where all children receive a ribbon or a certificate after a sports day or other activity.
Kids count up their ‘awards’ at the end of the day, realise that they are meaningless, as everyone else has the same amount, and the ‘awards’ are chucked away or disregarded. Are we not able to acknowledge a child’s ability when it is better than average? I’m talking here about all activities, including music and literary skills as well as sporting ability.
Some schools do have awards that state “First”, “Second”,
“Third” but then also a “Participation” certificate or ribbon that looks almost indistinguishable from the ‘real’ awards. I guess that’s a step up from a general participation award for everyone. But I still see nothing wrong with awarding excellence.
Another “award’ story.
Way back in about 2000, I was working as a relief teacher for a class of 5 – 6 year olds on the day of the school’s “Cross Country Run”. The children had been practising for a couple of weeks, exercising and running around the course, which was really just the nearby sports oval. (They were only little kids). They had also been told about‘rules’ about eating on their special big-run day. They knew that lunch would be eaten early – and hour before the run, so that their tummies would have time to digest the food and also that the food would provide part of their energy resource for the run. (A little science lesson).
Excitement reined and most of the little children wore sports shorts and running sneakers, ready for the big event. (Early) lunch-time arrived and the children fetched their lunch boxes and sat at their tables to eat.
In the class that I was allocated, there was one very large (read, obese) child called Ben. Ben had no lunch to bring into the room. On asking him about this, he stated that his mother was bringing it to school when she came to watch the run. I asked him if he had reminded Mum that lunch was early on this day, (There had been a note to parents). He assured me that she would be at school soon.
We waited and waited for Ben’s Mum. All the other kids had finished their lunch and were busily occupied with writing and drawing about their expectations of the day - and parents were arriving to watch the spectacle, when a flustered Ben’s Mum arrived. She brought with her a large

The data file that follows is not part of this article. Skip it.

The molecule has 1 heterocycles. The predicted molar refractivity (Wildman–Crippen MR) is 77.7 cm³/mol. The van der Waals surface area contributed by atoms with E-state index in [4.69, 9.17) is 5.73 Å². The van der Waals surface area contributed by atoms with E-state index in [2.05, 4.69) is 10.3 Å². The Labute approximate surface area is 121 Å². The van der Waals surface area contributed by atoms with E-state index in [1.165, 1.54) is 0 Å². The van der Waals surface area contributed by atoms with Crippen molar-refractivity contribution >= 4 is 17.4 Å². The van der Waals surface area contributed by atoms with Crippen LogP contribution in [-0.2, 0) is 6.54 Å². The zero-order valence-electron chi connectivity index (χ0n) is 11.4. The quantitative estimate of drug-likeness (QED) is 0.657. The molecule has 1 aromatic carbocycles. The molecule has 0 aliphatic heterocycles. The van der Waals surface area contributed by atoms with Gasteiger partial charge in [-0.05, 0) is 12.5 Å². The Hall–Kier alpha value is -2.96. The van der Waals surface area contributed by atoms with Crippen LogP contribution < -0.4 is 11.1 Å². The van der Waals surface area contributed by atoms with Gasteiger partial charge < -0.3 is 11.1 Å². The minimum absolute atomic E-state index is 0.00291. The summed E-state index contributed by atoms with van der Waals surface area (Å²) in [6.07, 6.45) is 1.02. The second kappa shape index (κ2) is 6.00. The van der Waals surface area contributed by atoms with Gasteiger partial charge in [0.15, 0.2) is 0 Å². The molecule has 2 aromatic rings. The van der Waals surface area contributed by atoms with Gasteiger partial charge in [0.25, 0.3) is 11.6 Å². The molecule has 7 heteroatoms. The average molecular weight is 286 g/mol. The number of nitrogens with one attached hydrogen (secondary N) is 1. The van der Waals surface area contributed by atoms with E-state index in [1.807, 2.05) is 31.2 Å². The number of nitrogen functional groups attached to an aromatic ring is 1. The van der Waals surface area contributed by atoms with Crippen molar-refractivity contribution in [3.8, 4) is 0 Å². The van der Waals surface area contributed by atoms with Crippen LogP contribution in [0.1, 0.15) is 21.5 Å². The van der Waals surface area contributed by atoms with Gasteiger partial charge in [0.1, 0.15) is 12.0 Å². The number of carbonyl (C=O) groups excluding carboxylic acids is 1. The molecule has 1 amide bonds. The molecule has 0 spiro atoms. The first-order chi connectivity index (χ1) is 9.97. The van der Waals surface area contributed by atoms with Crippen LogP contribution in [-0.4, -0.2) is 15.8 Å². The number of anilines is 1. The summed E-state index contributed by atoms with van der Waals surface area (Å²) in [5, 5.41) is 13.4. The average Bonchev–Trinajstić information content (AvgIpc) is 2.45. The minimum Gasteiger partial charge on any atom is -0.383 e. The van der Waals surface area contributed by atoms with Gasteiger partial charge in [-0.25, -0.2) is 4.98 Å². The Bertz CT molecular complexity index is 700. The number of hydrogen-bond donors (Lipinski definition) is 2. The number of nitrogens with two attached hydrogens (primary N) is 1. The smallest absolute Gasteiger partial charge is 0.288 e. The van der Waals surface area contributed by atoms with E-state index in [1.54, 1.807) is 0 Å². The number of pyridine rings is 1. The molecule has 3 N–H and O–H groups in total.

steaming parcel of deep fried fish and chips to share with Ben. I gently tried to explain that, as the race was due to start in about 10 minutes’ time, it would be advisable to let Ben eat only a tiny portion of his lunch now and leave the rest until later.
“Oh, he’ll be right,” was her response. “He loves his fish and chips.” (I could tell that he and Mum both enjoyed fish and chips).
As we started to leave the room for the start of the run, Ben and his mother continued to shove soggy food into their mouths as if their lives depended upon it.
Needless to say, Ben’s attempt at running the course was an unmitigated disaster. He was half a course behind all the other children in his class; he was hot, stressed and weeping, by the time he reached the finish.
But his mother had anticipated this and brought out a huge blue ribbon rosette (at least 10 times bigger than the small (participation!) ribbons given to the other kids). In the centre of the rosette,
Ben’s mother had written “Mum’s Champion”.
I’m not sure if Ben was impressed or not, but it made him stand out even more and I could have wept for a child who was heading for disappointment and unhappiness as the kids in his class already treated him as an oddity – which he was in a way, thanks to a well-meaning but misguided mother.
But I have been carried away by recalling that day and have diverged from the first topic of this blog, which was really a bit of a rant.
So, in ending, may I add one of my favourite (teaching) quotes, which gives an indication of what I am trying to say about rewarding children for what they do and how hard they try - and when they really succeed:
“Students float to the mark you set.” Mike Rose (professor, school of Ecucation, UCLA)